By PETER PRENGAMAN
Of The Associated Press
SALEM - Gov. Ted Kulongoski signed three bills into law Friday that will sharply scale back the retirement benefits of state workers.
The reforms, however, will soon be challenged in the Oregon Supreme Court by the unions that represent many of the 294,000 people in the Public Employees Retirement System. The unions claim the reforms are a breach of contract rights.
"They should have found solutions that were constitutional, not irresponsible," said Mark Botkin from the American Federation of State, County and Municipal Employees union. "This is going to be very costly to the state."
Kulongoski, a former Supreme Court Justice, said Friday he believed the courts would uphold the changes.
"When it's all over, the Legislature will be found to have done the right thing," Kulongoski said.
The unions say the lawsuits will be filed within a few months. Under the provisions of the bills, legal challenges go directly to the Oregon Supreme Court. The unions are also considering filing suits in federal court.
Major Supreme Court decisions often take up to two years.
In the meantime, all reforms passed by the Legislature will go into effect, some beginning July 1, others starting Jan. 1, 2004.
The main piece of the reforms, House Bill 2003, aims to recoup excessive returns doled out in the stock market boom of 1999 and slow the growth of pension accounts.
It will do that by freezing the cost-of-living increases for many retirees, eliminating the 8 percent annual return guaranteed to workers hired before 1996 and shifting the employee contribution from the pension accounts to separate 401(k)-style accounts.
The second reform piece signed by Kulongoski, House Bill 2004, updates the life-expectancy tables used to calculate the monthly benefits of retirees.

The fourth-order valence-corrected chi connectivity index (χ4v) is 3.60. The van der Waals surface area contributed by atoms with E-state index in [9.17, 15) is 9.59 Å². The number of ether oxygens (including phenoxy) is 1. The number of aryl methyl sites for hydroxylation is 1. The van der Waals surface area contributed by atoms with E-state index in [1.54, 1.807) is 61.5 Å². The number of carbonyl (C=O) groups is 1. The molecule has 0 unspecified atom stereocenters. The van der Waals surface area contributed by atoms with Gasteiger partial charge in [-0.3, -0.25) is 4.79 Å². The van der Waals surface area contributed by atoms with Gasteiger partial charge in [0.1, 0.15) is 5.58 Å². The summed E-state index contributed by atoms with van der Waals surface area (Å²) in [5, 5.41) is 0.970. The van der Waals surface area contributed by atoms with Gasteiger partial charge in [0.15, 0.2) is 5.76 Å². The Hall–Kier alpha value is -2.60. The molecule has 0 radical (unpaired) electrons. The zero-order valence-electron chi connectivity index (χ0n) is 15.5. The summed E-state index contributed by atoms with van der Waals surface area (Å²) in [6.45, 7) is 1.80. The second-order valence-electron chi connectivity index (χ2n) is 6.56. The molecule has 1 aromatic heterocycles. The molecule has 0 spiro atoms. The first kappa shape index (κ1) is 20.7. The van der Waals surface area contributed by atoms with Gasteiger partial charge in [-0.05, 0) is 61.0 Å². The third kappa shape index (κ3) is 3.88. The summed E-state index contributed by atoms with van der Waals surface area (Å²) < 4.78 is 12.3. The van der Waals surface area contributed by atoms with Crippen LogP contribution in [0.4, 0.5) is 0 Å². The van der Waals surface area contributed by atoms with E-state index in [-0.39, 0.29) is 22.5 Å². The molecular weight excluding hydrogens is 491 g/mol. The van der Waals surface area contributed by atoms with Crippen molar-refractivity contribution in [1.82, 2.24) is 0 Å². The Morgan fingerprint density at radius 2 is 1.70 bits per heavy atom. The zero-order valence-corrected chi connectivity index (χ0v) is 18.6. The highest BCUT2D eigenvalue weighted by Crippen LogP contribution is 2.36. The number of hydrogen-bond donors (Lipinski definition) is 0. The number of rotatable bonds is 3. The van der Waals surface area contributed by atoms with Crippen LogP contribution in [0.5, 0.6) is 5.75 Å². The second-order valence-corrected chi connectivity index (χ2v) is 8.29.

The tables used now date to 1978, but retirees are living four to five years longer on average.
Kulongoski also signed House Bill 2005, which reduces the pension board from 12 members to five.
The changes will impact future retirees differently, depending on how long they've been working.
For example, the pension board estimates that under HB2003, people who work 29 years and retire in 2009 with a final salary of $55,581 will see their monthly benefit shrink from $4,835 to $3,507.
In total, the reforms will cut in half the $16 billion long-term deficit facing the pension system, and free up hundreds of millions of dollars that schools and local governments can use over the next two years.
But Kulongoski and other lawmakers have cautioned school districts against using the money, should the reforms later be overturned.
"I wouldn't count on the savings," said Sen. Tony Corcoran, D-Cottage Grove.
Lawmakers rushed amendments of HB2003 through both chambers this week, pushing to meet a May deadline set by the pension board for calculating legislative changes into the new employer rates that take effect May 1.
Many Republicans and Democrats voting for it said their main reason was to get it on to the courts.
Tricia Smith, from the Oregon School Employees Association, says the rush to savings will cost the state more money later on.
"Everybody knows this won't pass the constitutional test, which makes me wonder why they passed it," she said.